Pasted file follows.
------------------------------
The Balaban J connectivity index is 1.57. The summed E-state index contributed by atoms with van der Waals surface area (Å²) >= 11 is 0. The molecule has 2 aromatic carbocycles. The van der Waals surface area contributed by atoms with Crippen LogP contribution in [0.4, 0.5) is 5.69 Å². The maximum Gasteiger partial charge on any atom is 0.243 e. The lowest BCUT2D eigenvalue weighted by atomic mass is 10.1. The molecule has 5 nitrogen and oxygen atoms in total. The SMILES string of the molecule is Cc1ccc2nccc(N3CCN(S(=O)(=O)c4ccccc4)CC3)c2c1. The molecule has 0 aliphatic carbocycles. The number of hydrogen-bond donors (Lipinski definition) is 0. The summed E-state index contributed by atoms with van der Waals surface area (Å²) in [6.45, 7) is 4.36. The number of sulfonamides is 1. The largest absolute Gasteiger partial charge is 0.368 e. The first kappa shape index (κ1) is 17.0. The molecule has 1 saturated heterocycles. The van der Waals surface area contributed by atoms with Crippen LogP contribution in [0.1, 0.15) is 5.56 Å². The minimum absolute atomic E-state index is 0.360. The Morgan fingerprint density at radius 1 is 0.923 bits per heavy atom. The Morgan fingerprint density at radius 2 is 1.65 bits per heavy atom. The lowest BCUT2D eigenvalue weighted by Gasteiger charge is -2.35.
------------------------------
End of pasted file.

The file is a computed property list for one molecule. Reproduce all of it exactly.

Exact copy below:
The Balaban J connectivity index is 1.57. The summed E-state index contributed by atoms with van der Waals surface area (Å²) >= 11 is 0. The molecule has 2 aromatic carbocycles. The van der Waals surface area contributed by atoms with Crippen LogP contribution in [0.4, 0.5) is 5.69 Å². The maximum Gasteiger partial charge on any atom is 0.243 e. The lowest BCUT2D eigenvalue weighted by atomic mass is 10.1. The molecule has 5 nitrogen and oxygen atoms in total. The SMILES string of the molecule is Cc1ccc2nccc(N3CCN(S(=O)(=O)c4ccccc4)CC3)c2c1. The molecule has 0 aliphatic carbocycles. The number of hydrogen-bond donors (Lipinski definition) is 0. The summed E-state index contributed by atoms with van der Waals surface area (Å²) in [6.45, 7) is 4.36. The number of sulfonamides is 1. The largest absolute Gasteiger partial charge is 0.368 e. The first kappa shape index (κ1) is 17.0. The molecule has 1 saturated heterocycles. The van der Waals surface area contributed by atoms with Crippen LogP contribution in [0.1, 0.15) is 5.56 Å². The minimum absolute atomic E-state index is 0.360. The Morgan fingerprint density at radius 1 is 0.923 bits per heavy atom. The Morgan fingerprint density at radius 2 is 1.65 bits per heavy atom. The lowest BCUT2D eigenvalue weighted by Gasteiger charge is -2.35.